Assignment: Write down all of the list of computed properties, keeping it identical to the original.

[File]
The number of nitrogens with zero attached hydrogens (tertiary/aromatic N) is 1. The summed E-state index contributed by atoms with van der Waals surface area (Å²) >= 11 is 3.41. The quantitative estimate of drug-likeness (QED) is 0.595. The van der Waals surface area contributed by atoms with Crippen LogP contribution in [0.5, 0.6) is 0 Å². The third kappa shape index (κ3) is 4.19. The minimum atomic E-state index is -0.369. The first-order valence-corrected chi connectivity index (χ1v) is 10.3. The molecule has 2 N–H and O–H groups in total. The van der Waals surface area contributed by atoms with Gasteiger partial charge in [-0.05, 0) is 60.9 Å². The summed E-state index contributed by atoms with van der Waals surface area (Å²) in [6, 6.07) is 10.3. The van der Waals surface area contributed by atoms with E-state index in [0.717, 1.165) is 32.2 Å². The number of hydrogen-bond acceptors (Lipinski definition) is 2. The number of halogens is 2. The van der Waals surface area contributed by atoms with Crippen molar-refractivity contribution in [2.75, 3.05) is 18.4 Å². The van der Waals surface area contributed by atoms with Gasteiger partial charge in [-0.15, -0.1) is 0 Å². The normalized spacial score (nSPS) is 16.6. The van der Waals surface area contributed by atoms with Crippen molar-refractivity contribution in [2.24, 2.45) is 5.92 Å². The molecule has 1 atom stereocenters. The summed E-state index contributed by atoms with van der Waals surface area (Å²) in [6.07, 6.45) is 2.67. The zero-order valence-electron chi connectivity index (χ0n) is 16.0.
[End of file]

The number of nitrogens with zero attached hydrogens (tertiary/aromatic N) is 1. The summed E-state index contributed by atoms with van der Waals surface area (Å²) >= 11 is 3.41. The quantitative estimate of drug-likeness (QED) is 0.595. The van der Waals surface area contributed by atoms with Crippen LogP contribution in [0.5, 0.6) is 0 Å². The third kappa shape index (κ3) is 4.19. The minimum atomic E-state index is -0.369. The first-order valence-corrected chi connectivity index (χ1v) is 10.3. The molecule has 2 N–H and O–H groups in total. The van der Waals surface area contributed by atoms with Gasteiger partial charge in [-0.05, 0) is 60.9 Å². The summed E-state index contributed by atoms with van der Waals surface area (Å²) in [6, 6.07) is 10.3. The van der Waals surface area contributed by atoms with E-state index in [0.717, 1.165) is 32.2 Å². The number of hydrogen-bond acceptors (Lipinski definition) is 2. The number of halogens is 2. The van der Waals surface area contributed by atoms with Crippen molar-refractivity contribution in [2.75, 3.05) is 18.4 Å². The van der Waals surface area contributed by atoms with Gasteiger partial charge in [-0.15, -0.1) is 0 Å². The normalized spacial score (nSPS) is 16.6. The van der Waals surface area contributed by atoms with Crippen molar-refractivity contribution in [2.24, 2.45) is 5.92 Å². The molecule has 1 atom stereocenters. The summed E-state index contributed by atoms with van der Waals surface area (Å²) in [6.07, 6.45) is 2.67. The zero-order valence-electron chi connectivity index (χ0n) is 16.0.